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birds

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Journal Articles
Australian Zoologist (2024)
Published: 26 April 2024
... change is essential for the retention of healthy forest ecosystems and biodiversity. Information at the level of detail required for effective conservation management is missing for most Australian birds, including warblers and pardalotes. It is unlikely the data needed for the conservation...
Journal Articles
Australian Zoologist (2022) 42 (4): 937–959.
Published: 09 May 2022
...Harry F. Recher ABSTRACT Frequency of occurrence data are available for birds along a transect in Kings Park, Perth, Western Australia from 1928 to 2008. These data show a dynamic avifauna with about a third of the sixty-one bird species recorded declining in frequency since 1928, another third...
Journal Articles
Journal Articles
Australian Zoologist (2021) 42 (1): 30–54.
Published: 12 July 2021
...Garry Daly ABSTRACT Aubrey Elliott (1910–1943), a passionate ‘bird-man’, lived in the suburb of Tapitallee on the south coast of New South Wales until 1940. During that period he and his brother, Arthur kept notes on the birds in the local area and devised a hide that was mounted on a utility...
Journal Articles
Australian Zoologist (2021) 41 (4): 761–772.
Published: 04 June 2021
...Michael Guppy; Anthony Overs; Sarah Guppy ABSTRACT The details of a breeding season have been investigated and described for many bird species and groups of species, but rarely for an entire breeding community. The collection of such data is the only way of quantifying the number of birds a habitat...
Journal Articles
Journal Articles
Australian Zoologist (2018) 39 (2): 280–295.
Published: 01 January 2018
...Claire Runge; Ayesha I.T. Tulloch ABSTRACT Nomadic birds move around the landscape in complex, irregular patterns, making it difficult for conservation managers and planners to decide where and how to act to mitigate threatening processes. Because of this uncertainty, nomadic species are poorly...
Journal Articles
Journal Articles
Australian Zoologist (2015) 37 (4): 425–460.
Published: 01 September 2015
...L. C. Llewellyn A total of 5618 birds (118 species) were banded in the Riverina between 1964 and 1972. A total of 3139 of these (95 species) were banded at the Inland Fisheries Research Station (IFRS) (now the Narrandera Fisheries Centre) on 629 days netting. At the IFRS 608 individual birds were...
Journal Articles
Australian Zoologist (2015) 37 (3): 350–364.
Published: 14 April 2015
... recorded over the 1962-78 period by other workers (A.Davies, J.Izzard, J.Hobbs, P.Wilson and other joint authors) giving a total or 319 species in the Riverina over that period. The more recent lists of the Bird Atlas I and 2 1988-2001 and the Bird Trails document up to 2011, which cover a large proportion...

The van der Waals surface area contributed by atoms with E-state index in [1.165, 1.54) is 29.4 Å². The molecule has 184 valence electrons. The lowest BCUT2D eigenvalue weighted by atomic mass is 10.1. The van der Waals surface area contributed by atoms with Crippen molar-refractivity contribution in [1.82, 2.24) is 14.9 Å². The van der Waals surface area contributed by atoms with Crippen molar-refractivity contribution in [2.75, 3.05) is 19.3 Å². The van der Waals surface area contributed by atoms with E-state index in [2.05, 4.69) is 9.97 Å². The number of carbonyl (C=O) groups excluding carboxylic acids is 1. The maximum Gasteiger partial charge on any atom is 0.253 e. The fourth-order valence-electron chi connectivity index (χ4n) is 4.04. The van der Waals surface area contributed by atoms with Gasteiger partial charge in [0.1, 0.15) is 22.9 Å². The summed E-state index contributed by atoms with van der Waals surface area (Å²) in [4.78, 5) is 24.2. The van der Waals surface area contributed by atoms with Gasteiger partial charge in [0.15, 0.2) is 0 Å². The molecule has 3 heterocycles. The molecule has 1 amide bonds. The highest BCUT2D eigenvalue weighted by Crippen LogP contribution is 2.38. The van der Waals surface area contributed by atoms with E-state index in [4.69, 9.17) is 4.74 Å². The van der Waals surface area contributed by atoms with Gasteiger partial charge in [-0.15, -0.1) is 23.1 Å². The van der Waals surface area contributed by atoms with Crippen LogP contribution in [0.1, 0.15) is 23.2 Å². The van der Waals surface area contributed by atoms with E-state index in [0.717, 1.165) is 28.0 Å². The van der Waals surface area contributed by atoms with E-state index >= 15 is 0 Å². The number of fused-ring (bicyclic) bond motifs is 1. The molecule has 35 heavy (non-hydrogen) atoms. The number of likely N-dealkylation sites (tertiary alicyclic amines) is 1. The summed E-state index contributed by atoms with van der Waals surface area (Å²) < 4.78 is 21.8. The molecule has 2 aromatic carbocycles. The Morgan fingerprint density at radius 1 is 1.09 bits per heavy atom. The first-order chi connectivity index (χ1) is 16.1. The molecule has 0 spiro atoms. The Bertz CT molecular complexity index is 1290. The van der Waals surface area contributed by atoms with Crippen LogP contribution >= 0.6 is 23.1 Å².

Journal Articles
Australian Zoologist (2014) 37 (2): 206–224.
Published: 05 June 2014
..., there was less vegetative growth, and nectar production declined. As habitats became drier, fewer birds nested, although some bred and fledged young. Ground, shrub, and canopy foragers, including migrants, along with nectar-feeders declined in abundance. The numbers of raptors and cuckoos declined in line...
Journal Articles
Journal Articles
Australian Zoologist (2014) 30 (1): 3–25.
Published: 17 March 2014
...Allan Keast Over the last 50 years major areas of bird habitat have been lost from the County of Cumberland. Included are the major saltmarshes and freshwater swamps from the western side of Botany Bay; the tall forests of the Upper North Shore and the woodlands of the Cumberland Plain between...
Journal Articles
Australian Zoologist (2014) 30 (4): 449–466.
Published: 17 March 2014
...Rodney Kavanagh; Matthew Stanton A regional survey of 253 forest sites on the southwestern slopes and adjacent highlands of New South Wales recorded a total of 530 animals from five species of nocturnal forest birds and nine species of arboreal marsupials. One additional species, the Squirrel...
Journal Articles
Journal Articles
Journal Articles
Australian Zoologist (2013) 36 (2): 239–241.
Published: 07 February 2013
...M. Guppy; A. Overs; S Guppy; A. O. Nicholls We document here the effects of an unusual temperature event related to a site in South East NSW that is the subject of a longitudinal study of the breeding biology of woodland birds. In the three breeding seasons before the 2009-10 season we recorded...
Book Chapter
Series: Other RZS NSW Publications
Publisher: Royal Zoological Society of New South Wales
Published: 01 January 2010
10.7882/FS.2010.019
EISBN: 978-0-9803272-3-6
... To identify changes in the dominance of broad groupings of bird species associated with the urbanisation of Sydney, records from the Australian Museum Ornithology Collection database and the Birds Australia Atlas Database were analysed. This historical comparison suggests that parrots, large...
Book Chapter
Series: Other RZS NSW Publications
Publisher: Royal Zoological Society of New South Wales
Published: 01 January 2008
10.7882/FS.2008.023
EISBN: 978-0-9803272-2-9
... of the impact of human disturbance. It is essential to understand how birds react to different levels of human disturbance because riskier human behaviour can have devastating effects on habitat use, community composition, reproduction and fitness. Birds tend to overestimate the risk associated with humans...
Book Chapter
Series: Other RZS NSW Publications
Publisher: Royal Zoological Society of New South Wales
Published: 01 January 2007
10.7882/FS.2007.024
EISBN: 978-0-9803272-1-2
... Using data from 57 sites across suburban Perth we tested the influence of Cat Density on species richness and community composition of passerine birds as well as on the presence/absence of 15 common passerine species. Cat Density was not a significant predictor of any of the dependent variables...